Bump Hadley

Irving Darius Hadley (July 5, 1904 – February 15, 1963) was an American Major League Baseball pitcher. Born in Lynn, Massachusetts, he played the major leagues for the Washington Senators (1926–31 and 1935), Chicago White Sox (1932), St. Louis Browns (1932–34), New York Yankees (1936–40), New York Giants (1941), and Philadelphia Athletics (1941).

Bump Hadley
Born: July 5, 1904
Lynn, Massachusetts
Died: February 15, 1963 (aged 58)
Lynn, Massachusetts
Batted: Right Threw: Right
MLB debut
April 20, 1926, for the Washington Senators
Last MLB appearance
September 16, 1941, for the Philadelphia Athletics
MLB statistics
Win–loss record161–165
Earned run average4.24
Career highlights and awards

Early life

Hadley was born on July 5, 1904 to Irving A. and Effie B. Hadley in Lynn, Massachusetts. Irving A. Hadley was a successful Boston lawyer and it was expected that his son would follow him in the profession.[1] Hadley attended Lynn English High School, where earned letters in baseball, basketball, track, rowing, and football. He set an interscholastic shot-put record and excelled as a punter on the school's football team.[2] As a member of the school's baseball team, Hadley threw a no-hitter against Chelsea High School.[3] On May 3, 1923 he struck out a North Shore League record 21 batters in a one-hit shutout against Chelsea.[4] He went on to attend Mercersburg Academy. Hadley started out as Mercersburg's third baseman, but moved to the mound after the team's pitcher dropped out of school. On June 4, 1924, Hadley threw a perfect game against the State Forestry School in which he struck out 26 of 27 batters he retired.[1]

After Mercersburg, Hadley attended Brown University. He left the school during his sophomore year after being ruled academically ineligible for the upcoming baseball season and signed with East Douglas in the independent Blackstone Valley League, where he went 17–2.[5][6]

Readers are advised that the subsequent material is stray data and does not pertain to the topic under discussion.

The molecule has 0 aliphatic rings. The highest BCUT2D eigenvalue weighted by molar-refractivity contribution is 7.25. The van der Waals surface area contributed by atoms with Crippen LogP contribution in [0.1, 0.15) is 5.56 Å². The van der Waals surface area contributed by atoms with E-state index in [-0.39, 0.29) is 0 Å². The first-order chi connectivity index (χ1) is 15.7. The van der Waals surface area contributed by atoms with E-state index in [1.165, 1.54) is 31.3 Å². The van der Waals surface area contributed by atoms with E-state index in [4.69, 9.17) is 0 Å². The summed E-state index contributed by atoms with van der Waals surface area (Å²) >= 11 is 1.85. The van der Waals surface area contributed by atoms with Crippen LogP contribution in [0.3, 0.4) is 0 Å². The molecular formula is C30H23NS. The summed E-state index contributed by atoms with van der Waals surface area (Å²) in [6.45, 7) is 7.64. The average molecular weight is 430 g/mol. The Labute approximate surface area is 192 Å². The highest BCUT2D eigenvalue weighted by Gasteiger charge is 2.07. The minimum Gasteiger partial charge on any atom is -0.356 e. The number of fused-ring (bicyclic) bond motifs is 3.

Professional career

Washington Senators

Hadley made his major league debut on April 30, 1926 against the New York Yankees. In 3 innings of relief, Hadley gave up 6 hits, 2 walks, and 4 earned runs. Hadley was demoted to the Birmingham Barons, where he posted a 14–7 record with a 3.83 earned-run average.[1] In the spring of 1927, Hadley contracted mumps, which led him receiving the nickname "Bumps" (later shortened to "Bump").[6] He became the team's #3 starter that year and compiled a 14–6 record with a 2.85 ERA.[1] In 1928, Hadley missed several weeks due to appendicitis.[7] He finished the season with a 12–13 record and a 3.54 ERA. On September 3, 1928, he surrendered Ty Cobb's final career hit. Hadley struggled in 1929, going 6–16 with a 5.62 ERA. He improved the following year with a 15–11 record.[1] In 1931, Senators Manager Walter Johnson elected to use Hadley as a starter for home games only, as he felt that Hadley did not do well on the road.[8] Hadley made a league leading 55 appearances that season (11 starts and 44 relief appearances). He went 11–10, with an improved ERA of 3.06. He also tallied seven saves.[1] That season, Yankees manager Joe McCarthy offered Tony Lazzeri to the Senators for Hadley and infielder Jackie Hayes.[9] The trade did not take place, however, as Clark Griffith wanted Buddy Myer instead of Hayes. Instead, Hadley was traded to the Chicago White Sox after the season with Hayes and Sad Sam Jones for John Kerr and Carl Reynolds.[1]

St. Louis Browns

After making three appearances for the White Sox, Hadley was traded to the St. Louis Browns for Red Kress. Hadley finished the 1932 season and the American League leader in losses (21), earned runs allowed (149), walks (171), and hit batters (8). In 1933, Hadley went 15–20 with a 3.92 ERA while pitching a league-leading 316⅔ innings. He finished the following season with a 10–16 record.[1]

Return to Senators

On January 19, 1935, Hadley was traded to the Senators for catcher Luke Sewell and cash. He posted a 10–15 record with a 4.92 ERA in his return to Washington.[1]

New York Yankees